2. Microfabrication approaches in oral and dental research
Although microfabrication has been around for a number of years, its application in dental and oral sciences is quite recent. Currently, multiple lines of research have emerged in oral sciences that use microfabrication-based approaches for the study of oral diseases and conditions, as well as for use in clinically relevant applications such as diagnostics, screening, and biomaterial manufacturing (Figure 1). Indeed, microfabrication approaches are particularly suited to recapitulate the structures and micro-architectures found in the tooth as it only consists of only one non-mineralized (dental pulp) and three mineralized (enamel, dentin, and cementum) tissues (9). Furthermore, teeth are surrounded by periodontal tissues that are rich in extracellular and cellular components that have very particular microarchitectures (e.g., such as the cementum-periodontal ligament-bone interface) (10, 11). On the other hand, dental caries and periodontal disease are two of the most prevalent human pathologies worldwide, both of which result in the irreversible destruction of tissues (12, 13). Therefore, there is a continuous need to develop novel tissue-specific approaches for local regeneration as well as to create new, smart bioactive materials and drug carriers. Hence, it is no surprise that microfabrication is being explored as a potential way to fabricate novel biomaterials and scaffolds that replicate the extracellular matrix of native oral and dental tissues with micro- and nano-scale sensitivity (14).
Figure 1. Summary of current research applications of microfabrication in dental research. Spatial architecture of the dental and periodontal tissues, as well as the main current applications of microfabrication-based approaches for the study of oral diseases and conditions.
Despite their increasing use in many biomedical fields, the advent of microfabricated biomaterials and devices in dental research is still quite new, and not much is known about their potential use for cutting-edge research in the oral and craniofacial fields. As a result, we have carried out a search of PubMed, Web of Science, Scopus, and Google Scholar for literature on microfabrication associated with dentistry and dental sciences. Thus, this review summarizes and discusses the most relevant applications of microfabrication in oral sciences for both research and clinics.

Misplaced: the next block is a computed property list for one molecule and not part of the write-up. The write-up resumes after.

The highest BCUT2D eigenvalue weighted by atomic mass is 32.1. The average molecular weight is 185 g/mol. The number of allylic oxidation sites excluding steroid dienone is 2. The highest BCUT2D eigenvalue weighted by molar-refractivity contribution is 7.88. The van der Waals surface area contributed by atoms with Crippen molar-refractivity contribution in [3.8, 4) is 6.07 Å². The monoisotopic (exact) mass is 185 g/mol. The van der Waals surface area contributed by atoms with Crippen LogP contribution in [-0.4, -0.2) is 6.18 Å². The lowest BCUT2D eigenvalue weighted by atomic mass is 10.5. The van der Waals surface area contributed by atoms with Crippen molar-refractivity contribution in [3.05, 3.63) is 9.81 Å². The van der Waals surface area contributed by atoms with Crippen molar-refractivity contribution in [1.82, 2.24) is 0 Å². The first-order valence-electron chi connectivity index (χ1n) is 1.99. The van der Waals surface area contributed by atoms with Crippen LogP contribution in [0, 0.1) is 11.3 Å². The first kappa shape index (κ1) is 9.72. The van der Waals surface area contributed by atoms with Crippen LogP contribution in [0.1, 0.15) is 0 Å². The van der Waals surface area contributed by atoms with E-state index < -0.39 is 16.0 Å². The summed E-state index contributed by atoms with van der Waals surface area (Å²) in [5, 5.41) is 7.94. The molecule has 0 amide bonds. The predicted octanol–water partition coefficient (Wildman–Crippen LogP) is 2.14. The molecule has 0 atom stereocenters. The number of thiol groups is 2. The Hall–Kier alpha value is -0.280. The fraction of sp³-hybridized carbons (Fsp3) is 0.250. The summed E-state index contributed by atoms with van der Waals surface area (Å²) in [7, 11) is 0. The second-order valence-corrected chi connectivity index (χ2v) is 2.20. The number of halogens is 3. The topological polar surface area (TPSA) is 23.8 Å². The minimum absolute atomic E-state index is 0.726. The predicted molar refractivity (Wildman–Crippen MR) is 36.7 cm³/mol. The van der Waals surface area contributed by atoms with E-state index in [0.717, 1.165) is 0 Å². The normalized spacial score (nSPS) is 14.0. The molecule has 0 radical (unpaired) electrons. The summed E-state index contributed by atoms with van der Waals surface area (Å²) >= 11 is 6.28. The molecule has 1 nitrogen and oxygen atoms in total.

2.1. Commonly used microfabrication strategies
In recent years, a number of microfabrication methodologies have been investigated for application in biomedical research (Table 1). One of these approaches is lithography which allows for the development of structured surfaces at the micrometer and nanometer scales (15). Photolithography involves the transfer of a computer-designed pattern to a surface of interest, which is then used as a guide to modify the material by further processes such as photopolymerization or etching (16). One of its advantages is the ability to generate patterns with defined 2D micrometric geometries (17, 18). Electrospinning is another technique used in biomedical sciences where a fiber pattern is generated by ejecting a polymer solution under a high-voltage electric field into a metallic collector (28). Due to their cost-effective fabrication, high surface area, and tailored porosity, electrospun fibers have been used in oral sciences as tissue engineering scaffolds, wound dressings, and drug delivery systems (29). Furthermore, as electrospun scaffolds can be loaded with molecules, growth factors, nanoparticles, and pharmacological agents, their potential as vehicles for drug delivery can open a wide range of novel applications in dentistry in the future (29).
Other microfabrication techniques of interest include three-dimensional (3D) printing via fused deposition modeling or laser stereolithography, methods that allow the creation of biomaterials via additive manufacturing (24, 25). In these approaches, 3D materials are designed in specialized software and divided into a series of 2D layers with an equal thickness (31), which are then printed layer-by-layer until the full material is completed (32). Furthermore, the fabrication of microspheres for the bespoke delivery of drugs and molecules has also been explored with potential uses in bone and tissue regeneration (26, 27).